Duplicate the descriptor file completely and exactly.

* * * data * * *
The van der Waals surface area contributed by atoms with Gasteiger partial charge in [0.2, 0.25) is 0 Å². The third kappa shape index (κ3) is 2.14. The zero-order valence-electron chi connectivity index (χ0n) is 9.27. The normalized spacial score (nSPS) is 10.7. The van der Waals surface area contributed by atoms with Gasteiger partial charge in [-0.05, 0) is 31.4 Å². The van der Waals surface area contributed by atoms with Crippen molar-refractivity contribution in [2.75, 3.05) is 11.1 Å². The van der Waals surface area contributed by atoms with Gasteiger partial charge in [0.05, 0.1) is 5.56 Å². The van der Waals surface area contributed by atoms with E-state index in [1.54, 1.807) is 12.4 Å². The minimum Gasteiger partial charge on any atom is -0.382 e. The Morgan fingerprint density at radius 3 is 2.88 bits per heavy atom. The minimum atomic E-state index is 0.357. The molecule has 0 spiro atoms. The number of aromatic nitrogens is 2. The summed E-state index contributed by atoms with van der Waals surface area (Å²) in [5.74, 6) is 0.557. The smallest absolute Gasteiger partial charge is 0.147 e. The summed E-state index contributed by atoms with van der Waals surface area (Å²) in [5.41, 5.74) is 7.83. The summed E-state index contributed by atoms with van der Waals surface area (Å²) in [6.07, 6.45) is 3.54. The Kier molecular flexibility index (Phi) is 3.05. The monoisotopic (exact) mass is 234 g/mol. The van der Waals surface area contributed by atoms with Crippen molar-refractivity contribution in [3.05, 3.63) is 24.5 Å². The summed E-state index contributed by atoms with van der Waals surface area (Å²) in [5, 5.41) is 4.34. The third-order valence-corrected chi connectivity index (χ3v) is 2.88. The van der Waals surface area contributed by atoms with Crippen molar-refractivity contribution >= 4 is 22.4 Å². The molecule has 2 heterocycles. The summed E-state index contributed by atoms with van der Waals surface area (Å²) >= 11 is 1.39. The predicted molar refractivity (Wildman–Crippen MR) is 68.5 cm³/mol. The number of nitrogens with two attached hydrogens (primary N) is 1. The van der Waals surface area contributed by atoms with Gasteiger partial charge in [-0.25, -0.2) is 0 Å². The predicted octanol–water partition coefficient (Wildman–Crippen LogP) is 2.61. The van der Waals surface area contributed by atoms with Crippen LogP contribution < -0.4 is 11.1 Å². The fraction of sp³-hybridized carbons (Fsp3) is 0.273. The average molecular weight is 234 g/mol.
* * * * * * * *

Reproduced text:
The van der Waals surface area contributed by atoms with Gasteiger partial charge in [0.2, 0.25) is 0 Å². The third kappa shape index (κ3) is 2.14. The zero-order valence-electron chi connectivity index (χ0n) is 9.27. The normalized spacial score (nSPS) is 10.7. The van der Waals surface area contributed by atoms with Gasteiger partial charge in [-0.05, 0) is 31.4 Å². The van der Waals surface area contributed by atoms with Crippen molar-refractivity contribution in [2.75, 3.05) is 11.1 Å². The van der Waals surface area contributed by atoms with Gasteiger partial charge in [0.05, 0.1) is 5.56 Å². The van der Waals surface area contributed by atoms with E-state index in [1.54, 1.807) is 12.4 Å². The minimum Gasteiger partial charge on any atom is -0.382 e. The Morgan fingerprint density at radius 3 is 2.88 bits per heavy atom. The minimum atomic E-state index is 0.357. The molecule has 0 spiro atoms. The number of aromatic nitrogens is 2. The summed E-state index contributed by atoms with van der Waals surface area (Å²) in [5.74, 6) is 0.557. The smallest absolute Gasteiger partial charge is 0.147 e. The summed E-state index contributed by atoms with van der Waals surface area (Å²) in [5.41, 5.74) is 7.83. The summed E-state index contributed by atoms with van der Waals surface area (Å²) in [6.07, 6.45) is 3.54. The Kier molecular flexibility index (Phi) is 3.05. The monoisotopic (exact) mass is 234 g/mol. The van der Waals surface area contributed by atoms with Crippen molar-refractivity contribution in [3.05, 3.63) is 24.5 Å². The summed E-state index contributed by atoms with van der Waals surface area (Å²) in [5, 5.41) is 4.34. The third-order valence-corrected chi connectivity index (χ3v) is 2.88. The van der Waals surface area contributed by atoms with Crippen molar-refractivity contribution >= 4 is 22.4 Å². The molecule has 2 heterocycles. The summed E-state index contributed by atoms with van der Waals surface area (Å²) >= 11 is 1.39. The predicted molar refractivity (Wildman–Crippen MR) is 68.5 cm³/mol. The number of nitrogens with two attached hydrogens (primary N) is 1. The van der Waals surface area contributed by atoms with Gasteiger partial charge in [-0.25, -0.2) is 0 Å². The predicted octanol–water partition coefficient (Wildman–Crippen LogP) is 2.61. The van der Waals surface area contributed by atoms with Crippen LogP contribution < -0.4 is 11.1 Å². The fraction of sp³-hybridized carbons (Fsp3) is 0.273. The average molecular weight is 234 g/mol.